The process of sample selection began with the creation of lists of all locations in the West Bank and Gaza according to district, population size and distribution, and type of locality (city, town, village, and refugee camp). A proportional random sample of locations to be surveyed was selected from these lists. Fieldworkers and researchers created maps for these localities. The sample units (blocks) to be surveyed were selected randomly. Households were selected based on a systematic sampling framework. To select the individual within the selected household to be interviewed, fieldworkers had to flip a coin twice to determine gender and age of the respondent. We received 719 questionnaires from the West Bank and 390 from Gaza, for a total of 1109 interviews with Palestinians 18 years or older. Interviews took place primarily over a four day period, Thursday, Friday, Saturday, and Sunday July 6-9, and were conducted on a face-to-face basis. The non-response rate is estimated at 7%. Data were processed through the use of SPSS, a computer package that is able to detect illogical answers and other inconsistencies. The margin of error for this poll is less than 3%.
The questionnaire was designed through consultations with experts. A pre-test involving fifty questionnaires was conducted in the Nablus area prior to the poll. The questionnaire instrument includes a large number of demographic variables as indicated in the section on sample distribution. A total of 35*** variables and questions are included in this questionnaire. The section on unemployment that was added recently remained in this questionnaire.
Household Sample Selection
SRU researchers adopted a multi-stage sample selection process. The process of sample selection began with the creation of lists of all locations in the West Bank and Gaza according to district, population size and distribution, and type of locality (city, town, village, and refugee camp). A simple random sample of locations to be surveyed was selected from these lists, as shown in Table 1. Fieldworkers and researchers created maps for these localities. These maps indicated the boundaries, main streets, and clusters of residential neighborhoods in these localities which were further divided into a number of sampling units (blocks) with each unit comprising an average of two hundred housing units. The sample units (blocks) to be surveyed were selected randomly.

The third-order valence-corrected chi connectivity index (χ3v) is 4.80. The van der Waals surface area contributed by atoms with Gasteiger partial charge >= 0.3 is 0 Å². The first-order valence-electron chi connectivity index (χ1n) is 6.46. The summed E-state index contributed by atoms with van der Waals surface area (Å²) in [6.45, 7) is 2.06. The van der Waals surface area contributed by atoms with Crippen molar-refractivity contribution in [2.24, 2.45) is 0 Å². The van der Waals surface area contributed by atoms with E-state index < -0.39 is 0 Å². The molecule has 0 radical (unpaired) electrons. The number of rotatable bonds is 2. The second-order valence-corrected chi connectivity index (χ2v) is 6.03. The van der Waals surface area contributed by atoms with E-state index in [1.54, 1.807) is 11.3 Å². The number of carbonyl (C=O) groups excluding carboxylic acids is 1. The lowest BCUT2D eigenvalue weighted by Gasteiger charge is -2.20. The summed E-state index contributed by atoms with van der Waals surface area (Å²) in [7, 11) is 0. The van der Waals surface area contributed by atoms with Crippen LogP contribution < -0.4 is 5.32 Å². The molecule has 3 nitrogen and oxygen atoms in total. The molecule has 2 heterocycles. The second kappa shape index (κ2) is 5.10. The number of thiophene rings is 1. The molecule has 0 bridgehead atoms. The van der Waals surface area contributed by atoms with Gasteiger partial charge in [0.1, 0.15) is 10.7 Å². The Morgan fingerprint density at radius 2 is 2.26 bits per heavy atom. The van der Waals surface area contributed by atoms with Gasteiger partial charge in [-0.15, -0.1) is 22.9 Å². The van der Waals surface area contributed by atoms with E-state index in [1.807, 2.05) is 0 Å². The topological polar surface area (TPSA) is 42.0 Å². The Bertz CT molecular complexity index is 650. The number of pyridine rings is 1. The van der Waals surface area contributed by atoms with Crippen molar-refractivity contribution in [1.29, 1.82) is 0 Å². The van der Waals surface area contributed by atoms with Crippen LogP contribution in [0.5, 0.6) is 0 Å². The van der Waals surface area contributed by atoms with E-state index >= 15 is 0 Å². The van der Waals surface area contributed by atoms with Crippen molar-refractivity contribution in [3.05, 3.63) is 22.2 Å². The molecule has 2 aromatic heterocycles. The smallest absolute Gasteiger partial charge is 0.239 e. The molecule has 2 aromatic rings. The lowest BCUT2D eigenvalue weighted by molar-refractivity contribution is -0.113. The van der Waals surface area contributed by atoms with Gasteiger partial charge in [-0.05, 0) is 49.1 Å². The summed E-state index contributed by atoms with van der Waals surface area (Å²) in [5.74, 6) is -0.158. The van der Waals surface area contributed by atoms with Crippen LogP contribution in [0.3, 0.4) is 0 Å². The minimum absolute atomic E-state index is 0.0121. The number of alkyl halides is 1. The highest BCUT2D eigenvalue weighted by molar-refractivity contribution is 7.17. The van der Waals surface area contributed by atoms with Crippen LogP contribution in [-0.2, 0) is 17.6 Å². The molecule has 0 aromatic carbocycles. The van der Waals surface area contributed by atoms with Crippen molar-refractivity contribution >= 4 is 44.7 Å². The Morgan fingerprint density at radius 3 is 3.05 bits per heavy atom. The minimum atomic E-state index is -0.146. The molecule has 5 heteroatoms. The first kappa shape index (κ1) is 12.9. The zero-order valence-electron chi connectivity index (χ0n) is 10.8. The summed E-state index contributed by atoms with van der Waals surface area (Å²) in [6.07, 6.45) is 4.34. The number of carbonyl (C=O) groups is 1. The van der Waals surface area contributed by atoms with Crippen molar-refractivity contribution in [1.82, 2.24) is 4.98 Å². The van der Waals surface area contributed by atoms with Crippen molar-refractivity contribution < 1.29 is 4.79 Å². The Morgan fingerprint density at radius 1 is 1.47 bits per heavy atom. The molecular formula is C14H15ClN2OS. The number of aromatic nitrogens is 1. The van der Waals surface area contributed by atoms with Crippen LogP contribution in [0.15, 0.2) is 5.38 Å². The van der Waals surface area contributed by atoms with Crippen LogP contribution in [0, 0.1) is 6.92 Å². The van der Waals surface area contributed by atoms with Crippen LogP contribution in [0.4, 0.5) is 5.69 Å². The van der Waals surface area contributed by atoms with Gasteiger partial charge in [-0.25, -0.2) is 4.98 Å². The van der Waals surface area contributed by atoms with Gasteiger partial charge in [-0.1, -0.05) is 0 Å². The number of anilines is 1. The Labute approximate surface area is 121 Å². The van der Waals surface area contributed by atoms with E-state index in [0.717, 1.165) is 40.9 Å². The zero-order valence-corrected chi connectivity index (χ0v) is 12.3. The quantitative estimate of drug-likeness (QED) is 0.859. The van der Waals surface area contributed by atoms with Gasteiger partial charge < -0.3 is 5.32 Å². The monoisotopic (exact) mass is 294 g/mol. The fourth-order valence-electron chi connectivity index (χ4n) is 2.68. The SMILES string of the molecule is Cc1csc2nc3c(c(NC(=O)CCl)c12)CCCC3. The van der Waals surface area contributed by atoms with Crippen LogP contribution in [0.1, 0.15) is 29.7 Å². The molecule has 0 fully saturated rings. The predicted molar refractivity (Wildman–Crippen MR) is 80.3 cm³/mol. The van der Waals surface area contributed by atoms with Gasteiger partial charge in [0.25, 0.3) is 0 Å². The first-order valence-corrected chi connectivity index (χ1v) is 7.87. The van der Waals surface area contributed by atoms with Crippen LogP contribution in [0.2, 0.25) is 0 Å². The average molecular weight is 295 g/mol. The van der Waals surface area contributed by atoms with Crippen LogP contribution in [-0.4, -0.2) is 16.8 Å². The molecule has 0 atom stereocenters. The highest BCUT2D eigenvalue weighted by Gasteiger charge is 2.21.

Sample Localities Selection*
The Following table lists the localities that were included in the sample for this month.
District (Sample Localities District (Sample Localities
Size/ %) Size/%)
Nablus (113/10.2) Nablus City, Qusra, Tulkarm (92/8.3) Tulkarm City and Camp,
Kabalan, Balata (RC) anNazla asSharkia,
Jenin (88/7.9) Jenin City, Deir Abu Jericho (25/2.3) Jericho
Daief, Kufur Rai,
Arabouna, Jenin (RC)
Ramallah (107/09.6) Ramallah City, al Hebron (126/11.4) Hebron, Beit Kahib,
Bireh, amMazra'a Yatta, Beit Om'ar, Beit
Sharkieh, Beitunia, Oula
Kherbet Abu Falah,
al Jelezon (RC)
Jerusalem (74/6.7) Beit Hanina, atTour, Bethlehem (73/6.6) Bethlahem, Nahalin,
asSouwana, Shu Afat alKhadar, Deheisheh (RC)
Gaza North (66/6.0) Jabalya(Village/RC), Gaza City (152/13.7) asShati, anNasar,
anNazla, Beit Hanoun arRimal, asSadara,
Gaza Middle Dir Balah, Gaza South (67/6.0) Rafah City and Camp
(126/11.4) anNsairat, al
Bureij, Khan Younis,
'Absaan Kabira, Beni
*The fieldworkers conducted interviews in 60 cities, villages, and camps where over 145 sampling units were used.
Households were selected based on a systematic sampling framework. For example, if the fieldworker estimated the number of houses in the sampling unit to be two hundred and is assigned ten interviews, the fieldworker divided the 200 by 10, obtaining 20. Therefore, the fieldworker would conduct the first interview in the 20th house, and the second in the 40th, and so on. Fieldworkers were asked to start their sample selection of housing units from a well-defined point in the area such as a post office, mosque, business, etc. They were asked to report on the direction of their sampling walks. Fieldworkers played an active role in drawing the maps for the localities in the sample and in estimating the number of houses in each block.
To select the individual within the selected household to be interviewed, fieldworkers had to flip a coin twice. The first flip was to choose gender of the respondent and the second was to choose whether the respondent was to be older or younger than forty years. When in the household, fieldworkers would conduct the interview with the person who has the characteristics that they selected in this manner.
We received 719 questionnaires from the West Bank and 390 from Gaza, for a total of 1109 interviews.... More